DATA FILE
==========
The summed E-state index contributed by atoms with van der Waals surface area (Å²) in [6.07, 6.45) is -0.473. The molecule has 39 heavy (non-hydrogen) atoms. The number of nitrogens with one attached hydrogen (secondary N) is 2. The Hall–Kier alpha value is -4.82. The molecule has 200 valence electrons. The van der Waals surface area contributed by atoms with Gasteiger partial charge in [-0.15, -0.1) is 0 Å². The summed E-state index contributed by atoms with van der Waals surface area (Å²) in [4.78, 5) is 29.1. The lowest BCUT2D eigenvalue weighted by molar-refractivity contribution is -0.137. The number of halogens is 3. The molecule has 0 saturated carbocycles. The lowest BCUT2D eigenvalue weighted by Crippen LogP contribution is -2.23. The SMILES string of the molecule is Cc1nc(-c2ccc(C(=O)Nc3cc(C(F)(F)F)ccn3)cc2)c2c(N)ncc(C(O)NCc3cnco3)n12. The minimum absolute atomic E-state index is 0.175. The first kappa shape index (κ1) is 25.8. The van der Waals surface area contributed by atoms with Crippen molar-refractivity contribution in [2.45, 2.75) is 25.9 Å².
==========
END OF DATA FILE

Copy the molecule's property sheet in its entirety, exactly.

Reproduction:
The summed E-state index contributed by atoms with van der Waals surface area (Å²) in [6.07, 6.45) is -0.473. The molecule has 39 heavy (non-hydrogen) atoms. The number of nitrogens with one attached hydrogen (secondary N) is 2. The Hall–Kier alpha value is -4.82. The molecule has 200 valence electrons. The van der Waals surface area contributed by atoms with Gasteiger partial charge in [-0.15, -0.1) is 0 Å². The summed E-state index contributed by atoms with van der Waals surface area (Å²) in [4.78, 5) is 29.1. The lowest BCUT2D eigenvalue weighted by molar-refractivity contribution is -0.137. The number of halogens is 3. The molecule has 0 saturated carbocycles. The lowest BCUT2D eigenvalue weighted by Crippen LogP contribution is -2.23. The SMILES string of the molecule is Cc1nc(-c2ccc(C(=O)Nc3cc(C(F)(F)F)ccn3)cc2)c2c(N)ncc(C(O)NCc3cnco3)n12. The minimum absolute atomic E-state index is 0.175. The first kappa shape index (κ1) is 25.8. The van der Waals surface area contributed by atoms with Crippen molar-refractivity contribution in [2.45, 2.75) is 25.9 Å².